A Dog’s Favorite Place: The Park (Part 1)

Dogs in Park

Parks are the most popular spots in the city for owners to take their dogs. It’s the one place where owners can let their dogs run loose and play with other dogs. Many dog owners like going to the parks because it gives them a chance to meet and chat with other dog owners. Most dog owners are amused by the fact that they remember the names of the different dogs but not the names of the owners.

Though I have no problem with dogs playing with each other in the parks, I do have a problem with owners who just congregate together and don’t play with their dogs. Dog owners often forget that they should be the main focus of their dog, not other dogs. The park is such a great environment to train a dog and owners who do no more than just stand together talking do their dogs a disservice. This also gives a dog a false sense of total freedom – your dog blocks you out while playing with other dogs.

You can alleviate this problem by occasionally whistling for your dog to come to you while standing with the other owners. When he comes to you, praise him and then let him play with the other dogs once again. By doing this, your dog learns that even though he is coming to your call, it doesn’t mean you are going to leash him and take him home. You don’t want your dog to associate coming to you with killing his good time. That is why owners have a hard time calling their dogs back to them in the park. Dogs know that the only time they are called by their owners is when it’s time to leave.

Instead of just standing there with the other owners, move quietly away from them and stand off to the side. When your dog looks for you among the group of owners, he will be alarmed that you are not there. You are preying on his sense of insecurity – he is going to panic as he looks for you. This is good – you want to be your dog’s main focus, not other dogs in the park. He will come to you full of excitement at having found you.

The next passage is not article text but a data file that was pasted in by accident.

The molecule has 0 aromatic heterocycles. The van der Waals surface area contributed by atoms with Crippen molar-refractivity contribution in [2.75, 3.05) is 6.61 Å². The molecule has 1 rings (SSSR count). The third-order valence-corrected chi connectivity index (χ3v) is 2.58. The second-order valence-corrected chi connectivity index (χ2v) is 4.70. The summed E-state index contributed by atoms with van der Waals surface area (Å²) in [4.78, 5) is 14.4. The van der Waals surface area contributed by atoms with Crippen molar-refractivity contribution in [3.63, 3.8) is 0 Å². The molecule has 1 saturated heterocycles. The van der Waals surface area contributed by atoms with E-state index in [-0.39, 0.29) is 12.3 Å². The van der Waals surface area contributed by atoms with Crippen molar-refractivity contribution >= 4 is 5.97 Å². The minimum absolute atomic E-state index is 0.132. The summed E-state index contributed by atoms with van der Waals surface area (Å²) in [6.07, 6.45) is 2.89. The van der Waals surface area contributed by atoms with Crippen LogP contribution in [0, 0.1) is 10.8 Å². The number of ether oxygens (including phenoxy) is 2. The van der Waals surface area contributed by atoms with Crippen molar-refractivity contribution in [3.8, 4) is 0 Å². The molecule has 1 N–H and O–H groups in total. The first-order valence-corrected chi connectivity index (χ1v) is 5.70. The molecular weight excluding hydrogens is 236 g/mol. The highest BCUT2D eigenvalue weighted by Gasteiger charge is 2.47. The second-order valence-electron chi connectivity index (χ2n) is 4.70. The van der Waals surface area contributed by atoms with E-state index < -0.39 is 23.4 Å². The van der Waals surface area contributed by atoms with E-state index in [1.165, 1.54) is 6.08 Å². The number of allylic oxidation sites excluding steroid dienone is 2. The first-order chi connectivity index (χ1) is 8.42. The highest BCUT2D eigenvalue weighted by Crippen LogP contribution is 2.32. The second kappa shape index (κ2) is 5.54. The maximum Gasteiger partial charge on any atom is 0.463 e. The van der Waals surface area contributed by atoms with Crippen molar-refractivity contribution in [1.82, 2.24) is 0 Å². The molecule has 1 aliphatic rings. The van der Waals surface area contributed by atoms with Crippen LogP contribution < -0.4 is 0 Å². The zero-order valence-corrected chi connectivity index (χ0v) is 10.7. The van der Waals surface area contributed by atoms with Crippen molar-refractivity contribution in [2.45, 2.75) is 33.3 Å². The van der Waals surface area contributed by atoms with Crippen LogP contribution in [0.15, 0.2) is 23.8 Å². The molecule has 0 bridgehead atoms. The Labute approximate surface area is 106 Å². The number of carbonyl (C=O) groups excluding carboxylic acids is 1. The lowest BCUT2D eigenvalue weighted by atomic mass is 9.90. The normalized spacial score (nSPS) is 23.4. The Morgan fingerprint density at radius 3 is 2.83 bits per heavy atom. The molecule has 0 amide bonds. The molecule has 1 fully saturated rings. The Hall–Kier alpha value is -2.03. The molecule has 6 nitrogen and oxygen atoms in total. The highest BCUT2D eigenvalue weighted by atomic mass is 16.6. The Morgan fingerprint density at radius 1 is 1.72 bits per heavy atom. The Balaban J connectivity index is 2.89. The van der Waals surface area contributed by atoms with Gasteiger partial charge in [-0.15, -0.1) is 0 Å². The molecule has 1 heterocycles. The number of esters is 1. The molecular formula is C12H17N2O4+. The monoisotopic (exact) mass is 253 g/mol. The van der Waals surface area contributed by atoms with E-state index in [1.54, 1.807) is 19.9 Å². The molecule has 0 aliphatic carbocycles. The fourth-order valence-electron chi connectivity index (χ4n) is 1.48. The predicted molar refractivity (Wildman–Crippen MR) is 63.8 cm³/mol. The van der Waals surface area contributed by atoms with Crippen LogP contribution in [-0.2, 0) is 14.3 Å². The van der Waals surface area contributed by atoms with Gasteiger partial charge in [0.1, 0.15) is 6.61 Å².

Another problem with groups of owners getting together in the park is that you can get some bad advice. When you get your dog, you will quickly discover how many owners act like experts about dogs, and you will get a lot of free advice. You will get all kinds of training and medical opinions – some of it good and some just a lot of old myths.

Puppy owners need to understand the pack mentality of dogs. Any group of dogs playing in a park form a pack mentality within ten minutes of being together. Now if a puppy runs into the pack, the dynamic is thrown off balance and tension can easily develop. The dogs tower over the puppy to investigate. Some dogs don’t like puppies, especially if the puppy is hyper or cocky. There’s a good chance such pups can get bit. Pups also tend to get trampled on and can physically get hurt when playing with mature dogs. That is why I don’t like owners taking their puppies to parks to play with big dogs. Puppies need to play with puppies in their own peer group. You wouldn’t let your five-year-old child play football with thirteen-year-old kids, so why have your pup play with mature dogs?